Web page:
Child and family counsellor Christina Furnival states that affirmations are “an incredible encourager for little ones.” Teaching kids mantras and affirmations is a great way to help them focus and to boost their wellbeing.
Here are some especially important benefits.
1: Confidence and Self-Esteem
According to the psychology of self-affirmation theory (Steele 1988) kids can improve their confidence and self-esteem by reciting positive mantras and affirmations. Plus, MRI studies show that activity in the prefrontal cortex increases when kids use affirmations.
The Salem New Age Center states that “a positive mental attitude supported by affirmations will [help kids] achieve success.”
However, there is a science to mantras and they do need to be written in a specific way. They should be in the present tense, personal, specific, and positive, according to The Positive Affirmation Community. More on this below.
While science may have rebuked some of the statements in self-help books like Rhonda Byrne’s The Secret and Napoleon Hill’s book Think and Grow Rich, there is nevertheless genuine benefits of positive affirmations for kids and they are an important part of Neurolinguistic Programming (NLP) and Neuro Associative Conditioning, the system advocated by Tony Robbins.
A scientific study in 2009  showed that with affirmations kids can develop a positive mindset.
With the problem of bullying in school, it is imperative to help kids feel good about themselves and to overcome negative thinking patterns. One way to accomplish that is with affirmations.
Reading the guide in the link above will give you all the background information you need so that you can educate your son or daughter properly about sacred sounds and affirmations.
3: Fun & Happiness
As well as affirmations there are spiritual mantras. Some sacred sounds and affirmation are very musical. They have a pleasant melody that is fun to recite. The gentle repetition of a musical mantra is a relaxing and enjoyable activity for both parents and kids.
Science shows that humming tunes makes us happy. And the same is true for mantras. Humming a simple mantra helps the mind to relax and creates a fun little activity to do with your son or daughter.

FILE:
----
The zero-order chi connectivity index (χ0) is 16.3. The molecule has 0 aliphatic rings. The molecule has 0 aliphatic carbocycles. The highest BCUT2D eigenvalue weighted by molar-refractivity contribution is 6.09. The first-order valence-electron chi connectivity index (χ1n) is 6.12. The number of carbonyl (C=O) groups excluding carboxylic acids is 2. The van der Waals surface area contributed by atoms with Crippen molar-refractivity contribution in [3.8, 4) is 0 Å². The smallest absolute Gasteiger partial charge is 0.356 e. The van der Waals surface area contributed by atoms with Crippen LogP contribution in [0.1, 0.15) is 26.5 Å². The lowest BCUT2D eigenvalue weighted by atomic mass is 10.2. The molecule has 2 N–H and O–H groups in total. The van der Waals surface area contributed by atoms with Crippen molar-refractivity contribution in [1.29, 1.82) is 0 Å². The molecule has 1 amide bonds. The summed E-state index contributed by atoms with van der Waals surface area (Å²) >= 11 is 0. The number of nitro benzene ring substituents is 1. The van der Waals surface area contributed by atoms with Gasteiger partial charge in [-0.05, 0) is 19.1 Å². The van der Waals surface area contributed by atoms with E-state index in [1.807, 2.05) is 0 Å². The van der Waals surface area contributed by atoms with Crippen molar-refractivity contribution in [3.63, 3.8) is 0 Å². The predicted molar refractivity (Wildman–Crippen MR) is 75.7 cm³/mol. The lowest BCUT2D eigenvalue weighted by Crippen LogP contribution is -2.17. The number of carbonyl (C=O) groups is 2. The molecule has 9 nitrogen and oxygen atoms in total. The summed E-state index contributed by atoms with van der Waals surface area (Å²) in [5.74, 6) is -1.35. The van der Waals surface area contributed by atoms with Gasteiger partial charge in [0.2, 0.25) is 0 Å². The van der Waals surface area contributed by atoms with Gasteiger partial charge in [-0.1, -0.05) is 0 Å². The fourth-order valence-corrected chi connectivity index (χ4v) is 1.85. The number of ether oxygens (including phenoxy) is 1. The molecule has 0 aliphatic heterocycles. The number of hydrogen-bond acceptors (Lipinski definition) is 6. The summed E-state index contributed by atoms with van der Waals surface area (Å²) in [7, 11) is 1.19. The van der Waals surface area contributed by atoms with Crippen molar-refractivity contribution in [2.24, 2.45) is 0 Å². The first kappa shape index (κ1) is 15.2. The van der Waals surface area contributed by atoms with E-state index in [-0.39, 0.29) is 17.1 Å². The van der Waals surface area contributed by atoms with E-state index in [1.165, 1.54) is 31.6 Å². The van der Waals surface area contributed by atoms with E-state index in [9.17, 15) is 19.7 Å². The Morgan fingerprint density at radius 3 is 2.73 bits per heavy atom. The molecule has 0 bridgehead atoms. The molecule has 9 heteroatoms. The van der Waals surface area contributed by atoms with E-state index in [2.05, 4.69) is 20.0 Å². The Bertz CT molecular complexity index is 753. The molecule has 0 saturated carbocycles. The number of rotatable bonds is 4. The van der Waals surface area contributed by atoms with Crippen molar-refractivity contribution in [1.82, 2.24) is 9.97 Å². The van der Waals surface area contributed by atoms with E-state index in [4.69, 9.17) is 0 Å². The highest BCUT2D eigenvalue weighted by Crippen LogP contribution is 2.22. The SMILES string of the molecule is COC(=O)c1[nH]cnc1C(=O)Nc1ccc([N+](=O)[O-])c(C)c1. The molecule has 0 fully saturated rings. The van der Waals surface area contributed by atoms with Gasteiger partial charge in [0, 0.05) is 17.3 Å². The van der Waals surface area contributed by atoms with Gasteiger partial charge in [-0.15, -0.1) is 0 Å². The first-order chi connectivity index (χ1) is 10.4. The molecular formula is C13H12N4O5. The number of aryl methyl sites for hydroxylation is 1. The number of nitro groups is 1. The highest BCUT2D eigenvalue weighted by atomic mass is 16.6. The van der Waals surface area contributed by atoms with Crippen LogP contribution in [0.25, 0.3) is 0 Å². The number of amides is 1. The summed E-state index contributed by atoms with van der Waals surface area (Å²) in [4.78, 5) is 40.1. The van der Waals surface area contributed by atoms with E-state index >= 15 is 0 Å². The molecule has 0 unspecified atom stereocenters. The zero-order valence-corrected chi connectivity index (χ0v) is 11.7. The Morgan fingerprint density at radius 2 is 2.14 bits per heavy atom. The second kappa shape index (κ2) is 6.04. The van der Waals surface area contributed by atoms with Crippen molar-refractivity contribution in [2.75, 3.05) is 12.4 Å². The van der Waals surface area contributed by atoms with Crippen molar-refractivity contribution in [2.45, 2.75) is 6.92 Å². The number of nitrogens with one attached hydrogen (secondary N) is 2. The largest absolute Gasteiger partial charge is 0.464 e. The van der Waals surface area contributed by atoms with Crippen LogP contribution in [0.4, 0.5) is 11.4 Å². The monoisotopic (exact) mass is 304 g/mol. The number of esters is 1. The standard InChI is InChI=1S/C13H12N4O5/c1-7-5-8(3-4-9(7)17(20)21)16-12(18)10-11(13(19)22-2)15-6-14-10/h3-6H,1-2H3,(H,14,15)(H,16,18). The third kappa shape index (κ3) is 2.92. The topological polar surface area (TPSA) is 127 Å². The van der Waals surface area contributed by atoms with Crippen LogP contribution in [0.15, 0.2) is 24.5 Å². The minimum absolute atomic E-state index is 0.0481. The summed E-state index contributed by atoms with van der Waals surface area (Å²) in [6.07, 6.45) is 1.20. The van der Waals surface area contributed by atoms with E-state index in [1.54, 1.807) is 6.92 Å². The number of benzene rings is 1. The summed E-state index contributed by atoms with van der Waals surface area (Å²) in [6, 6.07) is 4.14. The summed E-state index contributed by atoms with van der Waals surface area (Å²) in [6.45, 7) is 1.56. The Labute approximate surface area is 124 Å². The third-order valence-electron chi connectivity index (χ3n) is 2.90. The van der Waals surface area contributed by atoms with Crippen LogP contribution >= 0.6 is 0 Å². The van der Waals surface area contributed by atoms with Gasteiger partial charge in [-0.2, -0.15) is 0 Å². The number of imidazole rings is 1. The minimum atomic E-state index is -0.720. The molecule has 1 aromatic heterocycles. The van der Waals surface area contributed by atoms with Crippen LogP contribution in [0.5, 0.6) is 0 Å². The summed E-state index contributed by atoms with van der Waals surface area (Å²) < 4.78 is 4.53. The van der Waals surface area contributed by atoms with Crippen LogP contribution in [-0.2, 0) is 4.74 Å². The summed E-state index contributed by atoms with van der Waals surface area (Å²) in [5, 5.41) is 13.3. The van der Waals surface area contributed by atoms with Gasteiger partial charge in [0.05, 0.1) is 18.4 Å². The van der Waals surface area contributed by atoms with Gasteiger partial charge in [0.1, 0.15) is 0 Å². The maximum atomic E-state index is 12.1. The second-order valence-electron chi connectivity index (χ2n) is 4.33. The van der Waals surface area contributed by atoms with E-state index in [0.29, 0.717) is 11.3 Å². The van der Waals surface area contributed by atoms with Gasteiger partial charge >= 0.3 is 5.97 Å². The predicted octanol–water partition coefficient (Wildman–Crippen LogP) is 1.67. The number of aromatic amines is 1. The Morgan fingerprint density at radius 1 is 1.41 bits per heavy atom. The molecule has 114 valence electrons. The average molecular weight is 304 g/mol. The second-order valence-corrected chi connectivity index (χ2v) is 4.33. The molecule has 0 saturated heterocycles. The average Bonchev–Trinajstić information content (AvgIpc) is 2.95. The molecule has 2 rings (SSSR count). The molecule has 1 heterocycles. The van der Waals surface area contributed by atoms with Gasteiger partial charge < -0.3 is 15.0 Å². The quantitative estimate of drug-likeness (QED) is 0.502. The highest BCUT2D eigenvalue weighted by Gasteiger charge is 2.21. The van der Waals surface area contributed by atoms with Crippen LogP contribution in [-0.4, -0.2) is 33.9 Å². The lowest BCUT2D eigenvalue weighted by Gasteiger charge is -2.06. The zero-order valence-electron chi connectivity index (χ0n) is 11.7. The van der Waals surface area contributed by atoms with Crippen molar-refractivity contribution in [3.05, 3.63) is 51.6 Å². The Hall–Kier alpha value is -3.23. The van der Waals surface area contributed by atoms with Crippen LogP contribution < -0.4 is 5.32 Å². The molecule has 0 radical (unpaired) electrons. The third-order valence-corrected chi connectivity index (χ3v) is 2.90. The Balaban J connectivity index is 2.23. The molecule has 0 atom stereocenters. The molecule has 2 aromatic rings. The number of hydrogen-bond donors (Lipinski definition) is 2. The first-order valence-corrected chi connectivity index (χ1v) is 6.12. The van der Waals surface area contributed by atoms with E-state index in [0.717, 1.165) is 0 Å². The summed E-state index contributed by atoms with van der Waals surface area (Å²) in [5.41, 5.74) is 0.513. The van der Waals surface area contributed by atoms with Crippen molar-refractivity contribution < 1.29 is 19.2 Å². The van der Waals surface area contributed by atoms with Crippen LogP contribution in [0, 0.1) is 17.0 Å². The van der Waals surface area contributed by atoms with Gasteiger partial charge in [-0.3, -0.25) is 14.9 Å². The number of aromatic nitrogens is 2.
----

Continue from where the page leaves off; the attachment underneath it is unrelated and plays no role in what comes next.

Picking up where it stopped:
4: Relieves sinus Problems
Amazingly, science shows that by reciting mantras, kids can reduce sinus problems.
One of the leading causes of sinus problems is that particles get stuck in the nose and other places, which reduces airflow and makes it harder for the sinuses to clean themselves out. When we recite sacred sounds, we create vibrations in the sinuses that help to shake those particles loose and to get things flowing again. This can help your little ones with everything from a cold to allergies.
The simple act of reciting or singing a mantra is a valuable meditative practise that helps to focus the mind.
Try humming to yourself for a few moments, and you will see how this works. Go ahead and hum. Notice how your mind gets drawn into the humming sound and how your thoughts fall silent? The simple act of humming quietens the mind and helps us to concentrate.
This is similar to a yoga technique called brahmari (“the bee”), a gentle humming technique, which is one of my favourite yoga breathing exercises.
Mantras work in the same way. The mind is attracted to the sound of the mantra. As we practice Japa, we enter a meditative state that boosts focus and concentration. This can be great for helping the little ones to study for school.
When you teach children mantras, you give them a quick and easy way to relax.
Science shows that vocal exercises like humming and mantras help to stimulate the parasympathetic nervous system, which promotes relaxation. Reciting a mantra is an act of discipline. It takes a focused and still mind to sit and recite a mantra. Children learn to focus on one thing and to be inwardly (and outwardly) still through these simple exercises.
I hope you find this truly helpful. Thanks for reading. Please share so other parents and teachers can teach mantras too. Thanks.
1: Wood, Joanne V.; Perunovic, W. Q. Elaine; Lee, John W. (July 2009). “Positive self-statements: power for some, peril for others”. Psychological Science. 2
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Paul Harrison, Editor, THE DAILY MEDITATION.
I try to use the theories mentioned